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Writing Diverse Characters in The Last Fifth Grade

I recently recorded a podcast with my friend and neighbor Matthew Winner of All the Wonders. Matthew is a school librarian just a few miles up the road from me.

Although his children are much younger than mine, Matthew and I talked about how we value the culturally, ethnically, and socio-economically diverse schools here in Howard County, Maryland. For both of our families, it’s been a gift to be part of culturally rich schools, where diversity just is.

Matthew asked me, as others have, how I — as a white woman — was able to write about children of so many different backgrounds. In the podcast, we talk about my own experience growing up in a multicultural (and interfaith, though I don’t mention that in the interview) family and being a first generation American. The feeling of unease, of being split between two cultures and countries, was my own point of connection with many of the characters in FIFTH GRADE.

As my critique partner Timanda Wertz says, “We don’t live each other’s specific experiences, which is where the research comes in, but we all have points of connection and shared human/ developmental experiences.”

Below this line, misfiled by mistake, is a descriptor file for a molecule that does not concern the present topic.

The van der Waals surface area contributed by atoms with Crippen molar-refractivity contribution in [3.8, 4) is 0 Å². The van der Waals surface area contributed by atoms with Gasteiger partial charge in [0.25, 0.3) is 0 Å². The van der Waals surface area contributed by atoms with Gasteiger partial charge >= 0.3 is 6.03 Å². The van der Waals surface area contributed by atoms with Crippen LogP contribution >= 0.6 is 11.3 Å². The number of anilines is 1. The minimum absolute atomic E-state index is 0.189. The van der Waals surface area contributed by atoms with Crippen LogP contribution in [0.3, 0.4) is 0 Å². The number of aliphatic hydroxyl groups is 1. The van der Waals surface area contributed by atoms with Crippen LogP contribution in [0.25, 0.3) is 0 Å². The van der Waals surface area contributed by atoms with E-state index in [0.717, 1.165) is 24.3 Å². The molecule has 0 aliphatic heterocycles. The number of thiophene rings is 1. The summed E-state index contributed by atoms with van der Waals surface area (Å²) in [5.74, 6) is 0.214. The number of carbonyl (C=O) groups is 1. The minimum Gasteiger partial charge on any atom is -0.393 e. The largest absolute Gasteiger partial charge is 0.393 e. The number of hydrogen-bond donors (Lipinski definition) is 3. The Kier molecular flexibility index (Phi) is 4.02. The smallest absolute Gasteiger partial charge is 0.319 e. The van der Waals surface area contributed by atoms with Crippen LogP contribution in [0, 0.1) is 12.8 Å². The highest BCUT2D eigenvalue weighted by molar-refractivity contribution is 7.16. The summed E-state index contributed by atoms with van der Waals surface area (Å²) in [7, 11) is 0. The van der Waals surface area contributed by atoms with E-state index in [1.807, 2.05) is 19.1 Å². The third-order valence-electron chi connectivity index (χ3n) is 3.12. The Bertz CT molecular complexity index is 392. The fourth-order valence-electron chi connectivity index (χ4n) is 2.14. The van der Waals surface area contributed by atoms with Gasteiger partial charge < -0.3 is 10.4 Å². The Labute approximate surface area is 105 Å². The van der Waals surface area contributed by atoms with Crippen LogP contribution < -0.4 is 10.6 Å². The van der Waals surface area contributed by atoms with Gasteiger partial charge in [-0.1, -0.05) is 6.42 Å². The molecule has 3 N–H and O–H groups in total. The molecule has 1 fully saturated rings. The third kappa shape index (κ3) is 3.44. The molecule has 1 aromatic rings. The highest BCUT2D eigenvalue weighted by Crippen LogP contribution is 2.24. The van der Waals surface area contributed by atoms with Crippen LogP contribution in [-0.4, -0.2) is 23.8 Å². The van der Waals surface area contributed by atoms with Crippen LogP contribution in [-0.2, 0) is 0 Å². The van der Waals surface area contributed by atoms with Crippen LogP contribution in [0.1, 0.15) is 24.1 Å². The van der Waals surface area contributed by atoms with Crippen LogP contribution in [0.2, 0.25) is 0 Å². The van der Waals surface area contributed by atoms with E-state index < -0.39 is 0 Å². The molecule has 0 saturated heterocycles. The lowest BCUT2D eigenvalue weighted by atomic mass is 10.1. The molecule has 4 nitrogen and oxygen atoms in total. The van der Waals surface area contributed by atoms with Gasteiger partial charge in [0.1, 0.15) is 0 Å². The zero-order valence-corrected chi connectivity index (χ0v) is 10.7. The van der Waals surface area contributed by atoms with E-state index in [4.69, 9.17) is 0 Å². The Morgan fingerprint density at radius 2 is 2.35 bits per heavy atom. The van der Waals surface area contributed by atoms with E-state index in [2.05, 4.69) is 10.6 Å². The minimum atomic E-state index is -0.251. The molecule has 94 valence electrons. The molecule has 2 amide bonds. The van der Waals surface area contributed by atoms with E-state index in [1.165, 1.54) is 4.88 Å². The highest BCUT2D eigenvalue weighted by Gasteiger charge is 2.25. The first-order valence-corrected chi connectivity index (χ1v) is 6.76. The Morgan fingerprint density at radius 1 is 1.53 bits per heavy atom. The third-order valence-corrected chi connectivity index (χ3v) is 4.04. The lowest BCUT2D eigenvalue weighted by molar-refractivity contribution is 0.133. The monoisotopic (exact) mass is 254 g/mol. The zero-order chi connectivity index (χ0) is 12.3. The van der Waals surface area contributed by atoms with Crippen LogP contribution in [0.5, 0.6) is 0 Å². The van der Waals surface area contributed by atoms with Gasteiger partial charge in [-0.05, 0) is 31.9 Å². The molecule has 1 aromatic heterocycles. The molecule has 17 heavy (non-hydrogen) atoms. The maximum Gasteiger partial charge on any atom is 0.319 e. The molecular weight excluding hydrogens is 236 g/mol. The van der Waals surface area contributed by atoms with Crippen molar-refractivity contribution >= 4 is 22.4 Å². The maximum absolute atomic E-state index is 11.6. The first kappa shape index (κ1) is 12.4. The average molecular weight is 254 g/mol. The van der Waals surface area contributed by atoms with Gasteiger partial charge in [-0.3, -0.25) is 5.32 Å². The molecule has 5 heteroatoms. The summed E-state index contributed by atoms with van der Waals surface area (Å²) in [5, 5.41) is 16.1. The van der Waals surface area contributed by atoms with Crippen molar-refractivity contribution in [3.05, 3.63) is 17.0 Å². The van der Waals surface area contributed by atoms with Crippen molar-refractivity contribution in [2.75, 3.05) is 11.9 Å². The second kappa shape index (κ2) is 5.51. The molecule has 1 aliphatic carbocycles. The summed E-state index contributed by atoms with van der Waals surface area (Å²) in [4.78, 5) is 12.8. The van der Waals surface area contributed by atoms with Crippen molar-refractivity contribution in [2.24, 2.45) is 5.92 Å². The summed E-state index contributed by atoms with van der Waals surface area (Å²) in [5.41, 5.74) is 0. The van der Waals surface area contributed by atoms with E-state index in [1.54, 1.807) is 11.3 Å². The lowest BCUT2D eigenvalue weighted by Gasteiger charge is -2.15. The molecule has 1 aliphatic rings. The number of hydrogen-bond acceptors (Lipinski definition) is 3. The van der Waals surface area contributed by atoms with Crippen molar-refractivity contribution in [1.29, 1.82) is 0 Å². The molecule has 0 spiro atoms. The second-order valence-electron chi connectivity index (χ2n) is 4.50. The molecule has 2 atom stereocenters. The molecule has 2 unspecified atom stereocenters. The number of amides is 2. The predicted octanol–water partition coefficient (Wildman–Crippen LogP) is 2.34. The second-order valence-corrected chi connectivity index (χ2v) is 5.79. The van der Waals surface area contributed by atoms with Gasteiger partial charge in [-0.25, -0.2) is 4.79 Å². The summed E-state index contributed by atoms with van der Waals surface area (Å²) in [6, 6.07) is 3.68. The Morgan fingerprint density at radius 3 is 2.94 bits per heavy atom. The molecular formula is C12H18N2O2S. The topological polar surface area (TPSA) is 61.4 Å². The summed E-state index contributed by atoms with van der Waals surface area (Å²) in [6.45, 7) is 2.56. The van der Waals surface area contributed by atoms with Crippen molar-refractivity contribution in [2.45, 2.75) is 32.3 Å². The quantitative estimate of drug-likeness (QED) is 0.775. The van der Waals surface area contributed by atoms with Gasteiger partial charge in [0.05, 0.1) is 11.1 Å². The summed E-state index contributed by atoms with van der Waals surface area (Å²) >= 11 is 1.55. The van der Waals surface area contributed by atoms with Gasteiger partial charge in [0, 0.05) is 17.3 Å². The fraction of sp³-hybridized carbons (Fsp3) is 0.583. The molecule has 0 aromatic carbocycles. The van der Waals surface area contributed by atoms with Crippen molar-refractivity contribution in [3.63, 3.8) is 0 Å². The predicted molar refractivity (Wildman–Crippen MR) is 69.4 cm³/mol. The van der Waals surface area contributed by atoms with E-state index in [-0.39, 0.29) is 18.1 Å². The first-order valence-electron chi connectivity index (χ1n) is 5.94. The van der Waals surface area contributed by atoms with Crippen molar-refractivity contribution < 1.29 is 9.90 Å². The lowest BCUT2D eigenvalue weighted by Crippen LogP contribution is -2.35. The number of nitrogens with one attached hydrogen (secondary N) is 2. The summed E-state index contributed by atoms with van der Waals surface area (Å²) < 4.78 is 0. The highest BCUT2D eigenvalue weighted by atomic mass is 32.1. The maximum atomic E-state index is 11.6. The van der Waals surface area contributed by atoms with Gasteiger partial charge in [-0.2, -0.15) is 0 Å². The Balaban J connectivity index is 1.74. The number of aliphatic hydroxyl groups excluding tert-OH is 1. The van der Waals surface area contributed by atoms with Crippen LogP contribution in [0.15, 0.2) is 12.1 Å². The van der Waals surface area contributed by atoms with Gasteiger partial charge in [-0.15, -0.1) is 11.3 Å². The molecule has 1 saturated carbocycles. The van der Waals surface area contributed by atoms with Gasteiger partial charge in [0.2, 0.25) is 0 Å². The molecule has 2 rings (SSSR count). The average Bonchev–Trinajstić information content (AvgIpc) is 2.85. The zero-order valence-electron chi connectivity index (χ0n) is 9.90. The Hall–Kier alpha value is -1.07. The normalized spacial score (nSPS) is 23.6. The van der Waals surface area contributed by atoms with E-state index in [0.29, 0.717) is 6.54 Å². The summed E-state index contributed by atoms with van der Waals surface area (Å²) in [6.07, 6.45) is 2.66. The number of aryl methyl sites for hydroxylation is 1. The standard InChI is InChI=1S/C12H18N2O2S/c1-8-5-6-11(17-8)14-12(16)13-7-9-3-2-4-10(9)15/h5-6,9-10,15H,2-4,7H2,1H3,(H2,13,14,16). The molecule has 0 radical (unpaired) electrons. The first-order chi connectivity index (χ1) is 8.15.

One of the goals for the poetry collection that became the verse novel THE LAST FIFTH GRADE OF EMERSON ELEMENTARY was to make it feel like a real Howard County public school. For a long time, I’ve been planning to write a series of posts about the research I did and the help I received from our local community in creating Ms. Hill’s students.

Meet Rajesh Rao: Captain of Patrols, 5th Grader, (Reluctant) Poet

I’ve already written about a few of the characters, including Brianna Holmes, whose family is temporarily housed in a motel. Here is my interview with Kim McCauley, who works with homeless families in our county schools.

And in this guest post at Latinxs in Kidlit, I spoke with poet and translator Patricia Bejarano Fisher, who worked with me on Gaby Vargas’ Spanish and English poems.

Today, I’m going to focus on Rajesh Rao.

Points of connection: There’s a lot of my own childhood in Raj. He is the eldest, with three younger sisters. As a big sister to two wild younger brothers, I feel his frustration at always being in charge. Like him, I was the most academically-focused kid in my family, so parental expectations were high.

The first poem I wrote for Raj was “Raj’s Rant,” a sonnet about how he wants to break out of his Responsible Raj image. Originally, the poem (p. 162 in the hardcover) opened with these two quatrains:

My sisters Shreya, Priya, and Deepti
are wild and stubborn as a pack of mules.
They need−since they are all younger than me−
a brother who can make them follow rules.

Miss Hill chose me as Captain of Patrols.
I wear a badge and help kids cross the street.
It’s like I’m older brother to the world
when I tell students, “Hey! Slow down those feet.”

He’s tired of always being the responsible one. Oh, boy, can I relate!